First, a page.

New to San Francisco and looking for a place to live, Calvin Jung was hoofing it west from downtown when he came upon something he didn’t expect in a city better known for Victorian gingerbread homes and Edwardian flats.
It was a neighborhood of high-rise housing, garden apartments, plentiful landscaping, a broad albeit busy boulevard, and a cathedral that does not look like Notre Dame.
“What is this neighborhood? This is amazing!” he thought. “It doesn’t feel like you’re in San Francisco.”
In a way, that was the intention. Jung, a designer recently relocated from Toronto, found himself in one of San Francisco’s bravest—or was it most foolhardy?—mid-century attempts to say ‘heave-ho to the old, let’s welcome in the new.’
It’s a place called Cathedral Hill today, after St. Mary’s Cathedral, certainly the most startling ecclesiastical structure in town, designed in 1970 by Pietro Belluschi and Luigi Nervi as a concrete parabolic cupola. It’s part of what is known, both yesterday and today, as the Western Addition.
“This area here,” says Thelma Damele, who grew up in the city, “was really old San Francisco.”
Back in the ‘50s and early ‘60s, it was called the A-1 redevelopment area, slated by the city for utopian reshaping, as bulldozers razed 4,000 mostly Victorian homes that were deemed to be ‘blighted,’ to make way for a more rational cityscape of low- and high-rise middle-class and mixed-income residential developments in a park-like setting, providing air and light and recreation and shopping for all.
Today, lovers of 19th century architecture decry the loss of some of the city’s loveliest housing stock—not to mention the destruction of African-American and Japanese-American communities.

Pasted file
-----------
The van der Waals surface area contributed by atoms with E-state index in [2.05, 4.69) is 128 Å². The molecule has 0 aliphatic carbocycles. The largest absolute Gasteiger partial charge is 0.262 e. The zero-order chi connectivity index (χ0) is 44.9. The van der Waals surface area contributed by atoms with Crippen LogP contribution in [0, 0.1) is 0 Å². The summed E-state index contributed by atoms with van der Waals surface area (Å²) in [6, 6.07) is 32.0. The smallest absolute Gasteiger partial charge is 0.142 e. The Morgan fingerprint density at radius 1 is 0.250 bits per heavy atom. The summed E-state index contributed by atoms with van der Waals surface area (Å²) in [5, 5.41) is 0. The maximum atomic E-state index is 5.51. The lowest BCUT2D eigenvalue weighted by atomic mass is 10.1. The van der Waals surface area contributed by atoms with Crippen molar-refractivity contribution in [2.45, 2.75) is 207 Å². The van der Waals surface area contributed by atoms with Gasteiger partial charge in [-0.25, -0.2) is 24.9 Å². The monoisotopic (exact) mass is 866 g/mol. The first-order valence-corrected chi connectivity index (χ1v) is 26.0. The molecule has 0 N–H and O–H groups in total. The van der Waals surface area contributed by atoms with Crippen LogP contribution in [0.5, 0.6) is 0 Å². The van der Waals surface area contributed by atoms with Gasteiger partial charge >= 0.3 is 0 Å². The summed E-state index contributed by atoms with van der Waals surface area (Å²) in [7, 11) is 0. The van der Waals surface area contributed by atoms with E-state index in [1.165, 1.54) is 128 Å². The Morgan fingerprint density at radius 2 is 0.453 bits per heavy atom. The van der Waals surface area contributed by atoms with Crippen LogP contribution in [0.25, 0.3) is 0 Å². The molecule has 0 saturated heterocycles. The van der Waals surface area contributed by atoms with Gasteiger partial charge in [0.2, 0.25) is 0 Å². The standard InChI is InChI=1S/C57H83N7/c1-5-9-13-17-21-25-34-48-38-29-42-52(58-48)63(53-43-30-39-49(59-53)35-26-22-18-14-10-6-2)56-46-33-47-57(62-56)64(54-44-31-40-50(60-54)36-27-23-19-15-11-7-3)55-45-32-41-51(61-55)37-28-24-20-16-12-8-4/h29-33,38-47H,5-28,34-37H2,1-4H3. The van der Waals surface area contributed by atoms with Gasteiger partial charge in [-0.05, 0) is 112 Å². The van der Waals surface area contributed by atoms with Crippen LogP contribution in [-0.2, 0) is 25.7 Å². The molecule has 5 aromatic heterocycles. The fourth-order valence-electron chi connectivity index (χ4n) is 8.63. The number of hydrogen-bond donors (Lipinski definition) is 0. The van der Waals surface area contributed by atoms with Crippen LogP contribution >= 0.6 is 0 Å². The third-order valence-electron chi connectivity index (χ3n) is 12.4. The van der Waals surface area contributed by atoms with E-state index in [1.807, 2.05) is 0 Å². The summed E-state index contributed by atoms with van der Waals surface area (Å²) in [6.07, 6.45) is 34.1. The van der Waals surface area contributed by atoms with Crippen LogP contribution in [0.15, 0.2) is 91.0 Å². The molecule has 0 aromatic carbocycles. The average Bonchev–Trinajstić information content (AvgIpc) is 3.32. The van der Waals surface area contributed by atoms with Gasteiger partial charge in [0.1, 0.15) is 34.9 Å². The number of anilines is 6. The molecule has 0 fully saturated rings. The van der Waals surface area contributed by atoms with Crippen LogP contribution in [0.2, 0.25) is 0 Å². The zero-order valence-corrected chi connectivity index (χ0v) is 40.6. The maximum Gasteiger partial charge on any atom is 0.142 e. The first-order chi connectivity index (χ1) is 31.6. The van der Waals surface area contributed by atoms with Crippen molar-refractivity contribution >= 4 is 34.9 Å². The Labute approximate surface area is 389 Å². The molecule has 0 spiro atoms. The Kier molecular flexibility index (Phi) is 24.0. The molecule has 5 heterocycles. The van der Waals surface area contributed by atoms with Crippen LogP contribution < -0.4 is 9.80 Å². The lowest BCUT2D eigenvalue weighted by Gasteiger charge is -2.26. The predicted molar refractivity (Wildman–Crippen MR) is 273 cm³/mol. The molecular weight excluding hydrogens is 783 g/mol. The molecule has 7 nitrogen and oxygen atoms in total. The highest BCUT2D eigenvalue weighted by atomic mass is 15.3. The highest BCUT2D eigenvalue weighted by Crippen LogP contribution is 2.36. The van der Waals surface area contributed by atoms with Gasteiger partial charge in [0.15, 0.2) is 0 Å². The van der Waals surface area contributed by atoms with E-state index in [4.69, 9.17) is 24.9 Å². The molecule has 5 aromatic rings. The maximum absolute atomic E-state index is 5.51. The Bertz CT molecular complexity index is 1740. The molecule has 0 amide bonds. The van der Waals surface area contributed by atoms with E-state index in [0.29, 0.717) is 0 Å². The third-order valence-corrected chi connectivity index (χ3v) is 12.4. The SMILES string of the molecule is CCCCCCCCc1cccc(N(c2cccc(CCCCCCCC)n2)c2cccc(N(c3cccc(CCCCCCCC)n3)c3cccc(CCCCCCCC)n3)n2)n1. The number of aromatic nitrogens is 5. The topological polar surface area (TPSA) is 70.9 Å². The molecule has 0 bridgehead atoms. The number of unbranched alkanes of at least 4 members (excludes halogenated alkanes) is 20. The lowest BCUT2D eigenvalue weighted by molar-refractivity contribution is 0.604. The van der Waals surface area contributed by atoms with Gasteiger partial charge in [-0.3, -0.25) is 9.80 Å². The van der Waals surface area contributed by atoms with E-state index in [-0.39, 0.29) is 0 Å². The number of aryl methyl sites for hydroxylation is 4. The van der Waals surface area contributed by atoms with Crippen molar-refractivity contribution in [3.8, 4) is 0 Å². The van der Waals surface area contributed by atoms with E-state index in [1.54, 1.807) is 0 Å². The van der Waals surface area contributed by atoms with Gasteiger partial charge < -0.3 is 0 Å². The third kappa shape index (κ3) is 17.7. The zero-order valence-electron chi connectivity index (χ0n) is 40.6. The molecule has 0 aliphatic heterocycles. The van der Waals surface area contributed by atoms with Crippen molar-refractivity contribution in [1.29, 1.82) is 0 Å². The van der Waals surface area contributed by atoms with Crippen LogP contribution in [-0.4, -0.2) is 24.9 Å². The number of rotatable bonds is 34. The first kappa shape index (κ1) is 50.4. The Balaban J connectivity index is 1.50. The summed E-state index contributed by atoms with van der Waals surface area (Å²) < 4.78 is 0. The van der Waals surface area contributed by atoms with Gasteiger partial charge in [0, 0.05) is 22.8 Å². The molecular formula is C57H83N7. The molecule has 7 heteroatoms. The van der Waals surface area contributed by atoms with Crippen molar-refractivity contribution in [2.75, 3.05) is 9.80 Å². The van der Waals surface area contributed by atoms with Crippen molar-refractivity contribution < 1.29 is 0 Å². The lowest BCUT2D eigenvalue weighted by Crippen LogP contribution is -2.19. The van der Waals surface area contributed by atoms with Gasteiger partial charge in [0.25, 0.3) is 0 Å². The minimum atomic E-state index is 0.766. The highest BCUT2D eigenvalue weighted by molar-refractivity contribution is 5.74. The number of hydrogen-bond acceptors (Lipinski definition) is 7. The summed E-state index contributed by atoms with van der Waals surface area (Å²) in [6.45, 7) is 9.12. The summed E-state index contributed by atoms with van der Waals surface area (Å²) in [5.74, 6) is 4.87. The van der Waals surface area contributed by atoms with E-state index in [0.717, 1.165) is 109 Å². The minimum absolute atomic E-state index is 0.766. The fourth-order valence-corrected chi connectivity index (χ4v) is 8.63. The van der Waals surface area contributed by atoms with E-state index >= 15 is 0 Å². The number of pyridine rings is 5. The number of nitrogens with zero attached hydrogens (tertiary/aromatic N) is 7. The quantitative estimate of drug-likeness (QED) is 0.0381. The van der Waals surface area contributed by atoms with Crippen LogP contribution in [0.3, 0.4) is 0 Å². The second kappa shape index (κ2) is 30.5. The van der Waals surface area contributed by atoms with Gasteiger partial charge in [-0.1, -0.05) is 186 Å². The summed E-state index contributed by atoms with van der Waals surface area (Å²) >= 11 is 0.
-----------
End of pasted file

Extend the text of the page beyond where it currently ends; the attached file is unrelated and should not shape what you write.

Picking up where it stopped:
Maxwell Gillette, whose father, like many African-Americans, came to San Francisco during World War II, was kicked out of the area in the early 1950s, when land clearance was getting underway. The family was promised they’d be able to move back—and even got a certificate saying so.
“Those certificates became worthless, just a piece of paper,” Gillette says. “We were not able to come back into the area. They did not honor the certificates.”
Gillette did wind up moving back to the neighborhood, though—more than two decades later when he and his wife Frankie bought a unit at Laguna Heights.
But at the time the most progressive social theorists, urban planners, and architects thought A-1 was the way to go—and so did Joe Eichler.
Eichler, a socially conscious man who enjoyed challenges, had done well as a suburban developer—but hadn’t made a mark on the inner city. The city’s Redevelopment Agency, which was seeking Western Addition developers, soon heard from him.
Eichler’s 1960 proposal was ambitious. As described in the July 1962 issue of Architecture/West, his neighborhood of ‘Laguna Heights’ would fill four adjacent blocks with three high-rises and with one cluster of six low rises.
He got the job.
The result, as Jung discovered to his pleasure, is one of the most unusual Eichler neighborhoods. It’s urban in every sense of the term, walking distance from the opera, symphony, museums, city hall, and downtown jobs—and near blocks of subsidized housing where it is inadvisable to walk at night.